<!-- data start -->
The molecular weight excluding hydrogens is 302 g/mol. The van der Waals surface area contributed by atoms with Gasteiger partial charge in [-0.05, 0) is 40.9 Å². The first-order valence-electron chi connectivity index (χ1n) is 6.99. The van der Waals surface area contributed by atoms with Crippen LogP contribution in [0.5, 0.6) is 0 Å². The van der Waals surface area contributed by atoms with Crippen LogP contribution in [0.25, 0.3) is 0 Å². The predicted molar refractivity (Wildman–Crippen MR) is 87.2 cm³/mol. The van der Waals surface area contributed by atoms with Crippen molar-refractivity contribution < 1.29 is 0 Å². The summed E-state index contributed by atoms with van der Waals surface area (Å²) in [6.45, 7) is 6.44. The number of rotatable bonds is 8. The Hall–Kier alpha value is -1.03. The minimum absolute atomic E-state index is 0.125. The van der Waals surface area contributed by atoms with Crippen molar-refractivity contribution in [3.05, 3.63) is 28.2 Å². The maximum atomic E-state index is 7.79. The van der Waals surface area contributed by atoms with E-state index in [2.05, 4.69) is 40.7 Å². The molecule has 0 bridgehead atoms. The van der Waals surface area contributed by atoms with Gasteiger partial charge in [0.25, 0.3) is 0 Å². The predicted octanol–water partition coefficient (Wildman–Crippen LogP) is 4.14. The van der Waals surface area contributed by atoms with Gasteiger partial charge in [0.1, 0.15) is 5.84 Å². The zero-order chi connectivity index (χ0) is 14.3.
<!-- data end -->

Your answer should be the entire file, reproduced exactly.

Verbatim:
The molecular weight excluding hydrogens is 302 g/mol. The van der Waals surface area contributed by atoms with Gasteiger partial charge in [-0.05, 0) is 40.9 Å². The first-order valence-electron chi connectivity index (χ1n) is 6.99. The van der Waals surface area contributed by atoms with Crippen LogP contribution in [0.5, 0.6) is 0 Å². The van der Waals surface area contributed by atoms with Crippen LogP contribution in [0.25, 0.3) is 0 Å². The predicted molar refractivity (Wildman–Crippen MR) is 87.2 cm³/mol. The van der Waals surface area contributed by atoms with Crippen molar-refractivity contribution < 1.29 is 0 Å². The summed E-state index contributed by atoms with van der Waals surface area (Å²) in [6.45, 7) is 6.44. The number of rotatable bonds is 8. The Hall–Kier alpha value is -1.03. The minimum absolute atomic E-state index is 0.125. The van der Waals surface area contributed by atoms with Crippen molar-refractivity contribution in [3.05, 3.63) is 28.2 Å². The maximum atomic E-state index is 7.79. The van der Waals surface area contributed by atoms with E-state index in [2.05, 4.69) is 40.7 Å². The molecule has 0 bridgehead atoms. The van der Waals surface area contributed by atoms with Gasteiger partial charge in [0.25, 0.3) is 0 Å². The predicted octanol–water partition coefficient (Wildman–Crippen LogP) is 4.14. The van der Waals surface area contributed by atoms with Gasteiger partial charge in [0.1, 0.15) is 5.84 Å². The zero-order chi connectivity index (χ0) is 14.3.